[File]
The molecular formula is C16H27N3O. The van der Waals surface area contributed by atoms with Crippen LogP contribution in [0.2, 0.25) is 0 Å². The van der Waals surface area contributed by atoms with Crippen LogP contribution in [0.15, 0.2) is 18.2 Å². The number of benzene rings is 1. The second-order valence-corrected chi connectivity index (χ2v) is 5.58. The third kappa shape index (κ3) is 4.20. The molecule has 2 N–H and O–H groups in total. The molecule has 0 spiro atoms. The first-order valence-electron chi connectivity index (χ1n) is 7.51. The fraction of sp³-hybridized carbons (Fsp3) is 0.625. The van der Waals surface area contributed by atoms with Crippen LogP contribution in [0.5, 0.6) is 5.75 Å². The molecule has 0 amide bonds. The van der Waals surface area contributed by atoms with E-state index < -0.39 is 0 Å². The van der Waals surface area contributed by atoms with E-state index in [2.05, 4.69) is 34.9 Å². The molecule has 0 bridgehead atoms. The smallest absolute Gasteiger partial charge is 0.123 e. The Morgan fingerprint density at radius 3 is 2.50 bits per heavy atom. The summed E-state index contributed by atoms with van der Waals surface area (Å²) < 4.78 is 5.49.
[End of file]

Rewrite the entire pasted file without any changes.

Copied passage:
The molecular formula is C16H27N3O. The van der Waals surface area contributed by atoms with Crippen LogP contribution in [0.2, 0.25) is 0 Å². The van der Waals surface area contributed by atoms with Crippen LogP contribution in [0.15, 0.2) is 18.2 Å². The number of benzene rings is 1. The second-order valence-corrected chi connectivity index (χ2v) is 5.58. The third kappa shape index (κ3) is 4.20. The molecule has 2 N–H and O–H groups in total. The molecule has 0 spiro atoms. The first-order valence-electron chi connectivity index (χ1n) is 7.51. The fraction of sp³-hybridized carbons (Fsp3) is 0.625. The van der Waals surface area contributed by atoms with Crippen LogP contribution in [0.5, 0.6) is 5.75 Å². The molecule has 0 amide bonds. The van der Waals surface area contributed by atoms with E-state index < -0.39 is 0 Å². The van der Waals surface area contributed by atoms with E-state index in [2.05, 4.69) is 34.9 Å². The molecule has 0 bridgehead atoms. The smallest absolute Gasteiger partial charge is 0.123 e. The Morgan fingerprint density at radius 3 is 2.50 bits per heavy atom. The summed E-state index contributed by atoms with van der Waals surface area (Å²) < 4.78 is 5.49.